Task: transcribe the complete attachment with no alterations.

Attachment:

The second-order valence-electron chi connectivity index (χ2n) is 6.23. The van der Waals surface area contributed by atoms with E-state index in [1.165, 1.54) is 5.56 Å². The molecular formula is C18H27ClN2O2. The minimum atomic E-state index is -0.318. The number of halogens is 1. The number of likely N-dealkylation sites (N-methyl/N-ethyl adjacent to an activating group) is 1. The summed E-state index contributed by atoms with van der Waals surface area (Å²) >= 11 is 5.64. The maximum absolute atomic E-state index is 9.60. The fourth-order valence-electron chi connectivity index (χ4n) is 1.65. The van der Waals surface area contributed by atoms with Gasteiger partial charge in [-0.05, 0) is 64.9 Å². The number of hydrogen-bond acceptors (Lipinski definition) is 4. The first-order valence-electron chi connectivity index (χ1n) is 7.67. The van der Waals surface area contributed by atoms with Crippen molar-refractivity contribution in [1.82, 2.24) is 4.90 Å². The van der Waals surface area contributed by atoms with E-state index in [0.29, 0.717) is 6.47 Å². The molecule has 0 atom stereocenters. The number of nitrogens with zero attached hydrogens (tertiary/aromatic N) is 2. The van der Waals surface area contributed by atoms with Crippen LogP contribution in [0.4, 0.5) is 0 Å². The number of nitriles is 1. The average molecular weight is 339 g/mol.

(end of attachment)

The second-order valence-electron chi connectivity index (χ2n) is 6.23. The van der Waals surface area contributed by atoms with E-state index in [1.165, 1.54) is 5.56 Å². The molecular formula is C18H27ClN2O2. The minimum atomic E-state index is -0.318. The number of halogens is 1. The number of likely N-dealkylation sites (N-methyl/N-ethyl adjacent to an activating group) is 1. The summed E-state index contributed by atoms with van der Waals surface area (Å²) >= 11 is 5.64. The maximum absolute atomic E-state index is 9.60. The fourth-order valence-electron chi connectivity index (χ4n) is 1.65. The van der Waals surface area contributed by atoms with Gasteiger partial charge in [-0.05, 0) is 64.9 Å². The number of hydrogen-bond acceptors (Lipinski definition) is 4. The first-order valence-electron chi connectivity index (χ1n) is 7.67. The van der Waals surface area contributed by atoms with Crippen molar-refractivity contribution in [1.82, 2.24) is 4.90 Å². The van der Waals surface area contributed by atoms with E-state index in [0.29, 0.717) is 6.47 Å². The molecule has 0 atom stereocenters. The number of nitrogens with zero attached hydrogens (tertiary/aromatic N) is 2. The van der Waals surface area contributed by atoms with Crippen LogP contribution in [0.4, 0.5) is 0 Å². The number of nitriles is 1. The average molecular weight is 339 g/mol.